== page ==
The prosecutor then reviewed the evidence as it related to each of the charges, and toward the end of her closing argument, stated that "[w]hen that door shuts, when you sit down and you take your initial vote, the presumption of innocence is over."  Defense counsel then stated that he had a matter for the court and was heard off the record in chambers. 

In his closing argument, defense counsel countered the prosecutor's statements by emphasizing that defendant "is presumed innocent as you deliberate."

After closing arguments, the court noted on the record that defense counsel had made a motion for a mistrial in chambers based on the prosecutor's comments and that the court had denied the motion on the ground that the comments were permissible during closing argument.  The court then allowed defense counsel to put his objection on record:

"The presumption of innocence is required by fair trial provisions of the Oregon Constitution and the due process clause of the Federal Constitution.  [Defendant] has been denied fair trial because the prosecutor told the jury three times that he was no longer presumed innocent.

"She first said that, right now, he's no longer presumed innocent, and then she revised that, 'Oh, she's -- he's no longer presumed innocent once they get into the jury room.'  But the very essence of the presumption of innocence is that he is presumed innocent when the jury goes into the jury room.

"This repeated reference to him no longer being presumed innocent and no corrective instruction at the time and my objections being overruled has made it so that the jury is now quite likely no longer feeling like they need to take seriously that presumption of innocence."

Thereafter the court instructed the jury.  One of the instructions stated:

"To each of these charges, the defendant is innocent unless and until the defendant is proven guilty beyond a reasonable doubt.  The burden is on the State to prove the guilt of the defendant beyond a reasonable doubt."

The court went on to instruct the jury on reasonable doubt but gave no further instruction concerning the presumption of innocence.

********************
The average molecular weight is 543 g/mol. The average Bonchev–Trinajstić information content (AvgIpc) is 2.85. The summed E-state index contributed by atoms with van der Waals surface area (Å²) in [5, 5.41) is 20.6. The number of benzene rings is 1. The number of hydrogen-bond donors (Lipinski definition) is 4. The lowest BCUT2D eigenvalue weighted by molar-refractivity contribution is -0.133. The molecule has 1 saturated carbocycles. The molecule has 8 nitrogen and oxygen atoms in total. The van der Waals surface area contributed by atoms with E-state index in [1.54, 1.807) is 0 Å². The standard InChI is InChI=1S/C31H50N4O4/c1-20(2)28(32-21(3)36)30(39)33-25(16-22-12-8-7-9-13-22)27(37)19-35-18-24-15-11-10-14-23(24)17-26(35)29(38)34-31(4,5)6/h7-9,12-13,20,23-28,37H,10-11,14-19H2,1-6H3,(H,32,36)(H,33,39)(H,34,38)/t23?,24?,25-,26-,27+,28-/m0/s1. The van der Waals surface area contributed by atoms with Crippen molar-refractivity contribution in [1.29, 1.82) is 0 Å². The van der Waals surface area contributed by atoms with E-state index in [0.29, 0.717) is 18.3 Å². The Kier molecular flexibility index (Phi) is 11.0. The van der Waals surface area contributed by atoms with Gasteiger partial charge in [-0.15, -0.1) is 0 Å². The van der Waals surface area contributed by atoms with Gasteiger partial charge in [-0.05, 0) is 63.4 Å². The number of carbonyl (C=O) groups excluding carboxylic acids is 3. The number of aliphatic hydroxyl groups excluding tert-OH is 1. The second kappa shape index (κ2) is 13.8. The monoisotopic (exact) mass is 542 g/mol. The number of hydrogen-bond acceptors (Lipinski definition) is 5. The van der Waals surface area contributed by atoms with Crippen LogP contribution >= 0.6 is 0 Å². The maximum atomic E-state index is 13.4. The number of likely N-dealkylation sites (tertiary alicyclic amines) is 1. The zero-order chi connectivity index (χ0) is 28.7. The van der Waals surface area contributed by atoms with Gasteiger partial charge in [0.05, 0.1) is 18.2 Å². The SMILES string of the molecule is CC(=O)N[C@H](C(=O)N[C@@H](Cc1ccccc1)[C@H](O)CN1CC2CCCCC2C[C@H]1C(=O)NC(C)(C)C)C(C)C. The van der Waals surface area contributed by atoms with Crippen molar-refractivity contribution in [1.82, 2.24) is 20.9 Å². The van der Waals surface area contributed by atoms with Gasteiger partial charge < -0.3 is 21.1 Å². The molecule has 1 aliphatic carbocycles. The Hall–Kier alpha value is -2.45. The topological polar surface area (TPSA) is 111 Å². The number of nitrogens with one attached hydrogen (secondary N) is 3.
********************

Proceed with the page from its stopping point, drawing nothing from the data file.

Thereafter, the jury convicted defendant of the crimes stated above and acquitted him on the first-degree rape count.  At sentencing, the court imposed consecutive sentences on a number of the convictions.

On appeal, defendant first argues that the trial court erred in admitting the DNA evidence from both the Oregon State Police Crime Lab and from the SERI forensic lab in California.  In particular, defendant contends that the state failed to lay an adequate foundation for this scientific evidence pursuant to State v. Brown, 297 Or 404, 687 P2d 751 (1984), and State v. O'Key, 321 Or 285, 899 P2d 663 (1995).   Defendant also argues that the trial court erred in denying his motion for a mistrial based on the prosecutor's comments.  We do not reach defendant's arguments concerning whether an adequate foundation was laid for the DNA evidence, because we conclude that the trial court erred in denying defendant's motion for a mistrial.

We review a trial court's decision to deny a mistrial due to a prosecutor's conduct for abuse of discretion.  State v. Bowen, 340 Or 487, 508, 135 P3d 272 (2006), cert den, 549 US 1214 (2007).  In doing so, we consider whether the decision was within a range of legally correct choices and whether it produced a permissible, legally correct outcome.  State v. Martinez, 224 Or App 588, 592, 198 P3d 957 (2008), rev den, 346 Or 364 (2009).  "Even if we conclude that a prosecutor's conduct was improper, a trial court does not abuse its discretion by denying a mistrial unless the effect of the prosecutor's conduct was to deny a defendant a fair trial."  State v. Davis, 345 Or 551, 583, 201 P3d 185 (2008) (citing Bowen, 340 Or at 508).  Generally, a jury instruction is adequate to cure any prejudice caused by a prosecutor's misstatement.  Id. 

However, as explained below, in this case, the trial court erred in overruling defendant's objections to the prosecutor's misstatements of the law.  Moreover, the court did not appear to recognize that it had erred in doing so and, accordingly, did not exercise its discretion to correct its erroneous rulings.  Because, under the circumstances, the effect of those errors was to deny defendant a fair trial, the court's decision to deny defendant's motion for a mistrial did not fall within the range of legally correct choices and did not produce a permissible, legally correct outcome.  See State v. Mayfield, 302 Or 631, 645, 733 P2d 438 (1987) (explaining that, in some circumstances, a trial court can err if it "fails to exercise discretion, refuses to exercise discretion[,] or fails to make a record which reflects an exercise of discretion"); see also State v. Pemberton, 226 Or App 285, 289, 203 P3d 326 (2009) (holding that, under Mayfield, the exercise of discretion based on a mistaken premise of law can be a failure to properly exercise discretion).

In this case, defendant argues persuasively that the prosecutor misstated the law in closing argument, relying on State v. Rosasco, 103 Or 343, 357, 205 P 290 (1922):